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Mouse placental macrophages have a decreased ability to present antigen.

Publication Date
  • Research Article
  • Biology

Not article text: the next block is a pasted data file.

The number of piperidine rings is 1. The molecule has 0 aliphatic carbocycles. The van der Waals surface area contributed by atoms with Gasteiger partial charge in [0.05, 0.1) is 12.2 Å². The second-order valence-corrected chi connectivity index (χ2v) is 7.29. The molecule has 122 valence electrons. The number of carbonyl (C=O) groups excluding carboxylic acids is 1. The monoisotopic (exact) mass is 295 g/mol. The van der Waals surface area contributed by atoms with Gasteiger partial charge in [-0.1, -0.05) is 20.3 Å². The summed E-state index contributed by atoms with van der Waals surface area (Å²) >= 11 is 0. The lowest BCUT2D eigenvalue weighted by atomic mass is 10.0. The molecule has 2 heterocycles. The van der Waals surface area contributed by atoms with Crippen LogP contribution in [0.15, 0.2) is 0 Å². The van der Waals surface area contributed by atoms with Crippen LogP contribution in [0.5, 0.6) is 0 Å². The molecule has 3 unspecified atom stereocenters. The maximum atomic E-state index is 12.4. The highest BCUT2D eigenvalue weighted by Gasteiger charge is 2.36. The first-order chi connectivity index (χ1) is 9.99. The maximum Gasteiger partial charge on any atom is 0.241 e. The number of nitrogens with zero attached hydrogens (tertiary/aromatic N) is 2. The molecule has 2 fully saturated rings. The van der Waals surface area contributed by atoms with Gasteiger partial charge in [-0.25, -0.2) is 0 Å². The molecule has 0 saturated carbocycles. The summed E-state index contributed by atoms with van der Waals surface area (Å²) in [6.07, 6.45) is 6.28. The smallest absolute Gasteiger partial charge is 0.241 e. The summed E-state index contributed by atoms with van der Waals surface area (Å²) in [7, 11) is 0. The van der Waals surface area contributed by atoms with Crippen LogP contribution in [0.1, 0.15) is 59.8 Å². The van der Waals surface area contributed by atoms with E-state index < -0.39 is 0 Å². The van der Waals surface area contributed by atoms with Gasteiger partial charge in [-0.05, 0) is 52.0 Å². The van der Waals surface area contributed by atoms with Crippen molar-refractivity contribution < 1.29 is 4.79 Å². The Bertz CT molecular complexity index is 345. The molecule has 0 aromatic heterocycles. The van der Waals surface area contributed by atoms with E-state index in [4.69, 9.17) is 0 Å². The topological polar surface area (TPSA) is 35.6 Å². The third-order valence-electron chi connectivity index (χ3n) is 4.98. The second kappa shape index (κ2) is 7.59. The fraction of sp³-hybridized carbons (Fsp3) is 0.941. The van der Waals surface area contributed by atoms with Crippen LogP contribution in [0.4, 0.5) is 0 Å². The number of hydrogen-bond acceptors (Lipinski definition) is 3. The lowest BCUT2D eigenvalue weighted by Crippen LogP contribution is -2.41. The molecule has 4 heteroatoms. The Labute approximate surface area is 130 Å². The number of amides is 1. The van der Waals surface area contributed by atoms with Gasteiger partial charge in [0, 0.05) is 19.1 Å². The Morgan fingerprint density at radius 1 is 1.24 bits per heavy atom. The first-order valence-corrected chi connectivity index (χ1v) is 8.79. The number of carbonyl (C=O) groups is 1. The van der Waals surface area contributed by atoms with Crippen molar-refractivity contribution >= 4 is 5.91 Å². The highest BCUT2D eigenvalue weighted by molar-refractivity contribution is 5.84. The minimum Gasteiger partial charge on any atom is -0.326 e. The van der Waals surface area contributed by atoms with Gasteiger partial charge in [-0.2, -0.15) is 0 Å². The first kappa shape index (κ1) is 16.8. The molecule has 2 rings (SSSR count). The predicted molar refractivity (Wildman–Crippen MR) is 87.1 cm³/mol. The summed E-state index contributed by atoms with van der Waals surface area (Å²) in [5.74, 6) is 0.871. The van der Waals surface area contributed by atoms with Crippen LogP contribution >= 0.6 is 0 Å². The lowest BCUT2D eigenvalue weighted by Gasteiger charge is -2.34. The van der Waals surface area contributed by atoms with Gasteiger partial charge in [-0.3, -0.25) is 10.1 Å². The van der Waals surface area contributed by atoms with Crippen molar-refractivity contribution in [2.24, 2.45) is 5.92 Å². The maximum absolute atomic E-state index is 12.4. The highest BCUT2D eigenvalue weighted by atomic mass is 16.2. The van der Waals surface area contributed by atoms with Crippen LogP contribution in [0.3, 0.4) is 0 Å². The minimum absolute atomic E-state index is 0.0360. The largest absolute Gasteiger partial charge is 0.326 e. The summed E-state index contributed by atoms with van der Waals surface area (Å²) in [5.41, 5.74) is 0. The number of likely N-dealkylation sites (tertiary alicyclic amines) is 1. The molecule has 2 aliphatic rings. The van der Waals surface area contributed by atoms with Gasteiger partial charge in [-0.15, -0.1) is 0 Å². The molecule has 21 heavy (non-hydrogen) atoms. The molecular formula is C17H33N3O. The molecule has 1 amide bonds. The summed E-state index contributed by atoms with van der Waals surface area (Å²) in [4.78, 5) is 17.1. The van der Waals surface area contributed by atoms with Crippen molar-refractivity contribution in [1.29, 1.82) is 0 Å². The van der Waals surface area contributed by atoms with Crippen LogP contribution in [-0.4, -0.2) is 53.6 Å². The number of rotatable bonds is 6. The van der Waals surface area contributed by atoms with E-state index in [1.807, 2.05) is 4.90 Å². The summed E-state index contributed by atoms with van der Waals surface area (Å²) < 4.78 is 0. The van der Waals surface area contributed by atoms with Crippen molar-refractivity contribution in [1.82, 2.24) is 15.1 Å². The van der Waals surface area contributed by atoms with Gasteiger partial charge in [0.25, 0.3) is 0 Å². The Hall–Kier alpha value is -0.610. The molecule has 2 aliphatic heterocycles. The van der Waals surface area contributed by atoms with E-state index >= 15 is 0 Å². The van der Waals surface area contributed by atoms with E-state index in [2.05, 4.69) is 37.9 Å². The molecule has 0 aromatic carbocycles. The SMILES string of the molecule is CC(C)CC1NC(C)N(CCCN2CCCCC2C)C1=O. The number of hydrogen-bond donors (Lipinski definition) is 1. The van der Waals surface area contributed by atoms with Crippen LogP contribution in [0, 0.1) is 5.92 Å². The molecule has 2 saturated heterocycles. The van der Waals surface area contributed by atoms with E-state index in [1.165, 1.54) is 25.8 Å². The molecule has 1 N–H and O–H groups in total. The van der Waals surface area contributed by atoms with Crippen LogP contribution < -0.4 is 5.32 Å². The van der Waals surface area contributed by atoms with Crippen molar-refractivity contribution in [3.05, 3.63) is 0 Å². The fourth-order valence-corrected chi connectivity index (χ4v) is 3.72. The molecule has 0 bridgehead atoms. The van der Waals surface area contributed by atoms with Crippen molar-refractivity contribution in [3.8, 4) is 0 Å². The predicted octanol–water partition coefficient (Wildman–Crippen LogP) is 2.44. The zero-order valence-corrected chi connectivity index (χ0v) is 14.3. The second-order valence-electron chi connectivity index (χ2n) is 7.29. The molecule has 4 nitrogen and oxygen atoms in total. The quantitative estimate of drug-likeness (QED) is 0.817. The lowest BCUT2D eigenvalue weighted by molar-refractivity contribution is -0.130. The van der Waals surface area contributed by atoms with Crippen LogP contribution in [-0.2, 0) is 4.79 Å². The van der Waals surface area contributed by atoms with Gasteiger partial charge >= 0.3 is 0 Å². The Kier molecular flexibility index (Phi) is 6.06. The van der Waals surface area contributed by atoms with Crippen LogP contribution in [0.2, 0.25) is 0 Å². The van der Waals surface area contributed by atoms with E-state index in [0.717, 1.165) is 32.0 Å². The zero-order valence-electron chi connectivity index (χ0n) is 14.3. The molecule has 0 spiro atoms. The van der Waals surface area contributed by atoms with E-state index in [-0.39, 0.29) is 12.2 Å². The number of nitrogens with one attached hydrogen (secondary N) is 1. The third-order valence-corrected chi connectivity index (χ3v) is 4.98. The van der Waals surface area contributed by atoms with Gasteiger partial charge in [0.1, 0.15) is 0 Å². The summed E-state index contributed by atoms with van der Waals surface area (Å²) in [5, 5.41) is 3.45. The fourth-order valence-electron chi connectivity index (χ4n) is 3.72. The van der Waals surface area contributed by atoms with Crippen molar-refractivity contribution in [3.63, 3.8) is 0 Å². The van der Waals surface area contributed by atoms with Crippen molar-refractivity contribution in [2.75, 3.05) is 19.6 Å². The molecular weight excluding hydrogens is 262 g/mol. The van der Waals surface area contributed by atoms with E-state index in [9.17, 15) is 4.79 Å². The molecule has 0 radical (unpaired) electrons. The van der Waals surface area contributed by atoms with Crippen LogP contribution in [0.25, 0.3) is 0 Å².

Large numbers of macrophages can be found in an animal's uteroplacental unit. This high concentration of macrophages suggests they must play an important role during placental development. To gain a better understanding of the functional capacity of placental macrophages, we have obtained a highly enriched placental macrophage culture and have derived several cell lines from this population. Both placental macrophages and cell lines show colony-stimulating factor 1-dependent growth, express Fc receptors, and can perform Fc-receptor-mediated phagocytosis. In addition, they express macrophage markers Mac-1, F4/80, and CD14. Although placental macrophages express major histocompatibility complex class II molecules constitutively, they display a decreased ability to present protein antigens to T cells. Since primary fetal liver macrophages of the same gestational stage also show a decreased ability to present antigens, this phenomenon may reflect a developmental stage of macrophages.

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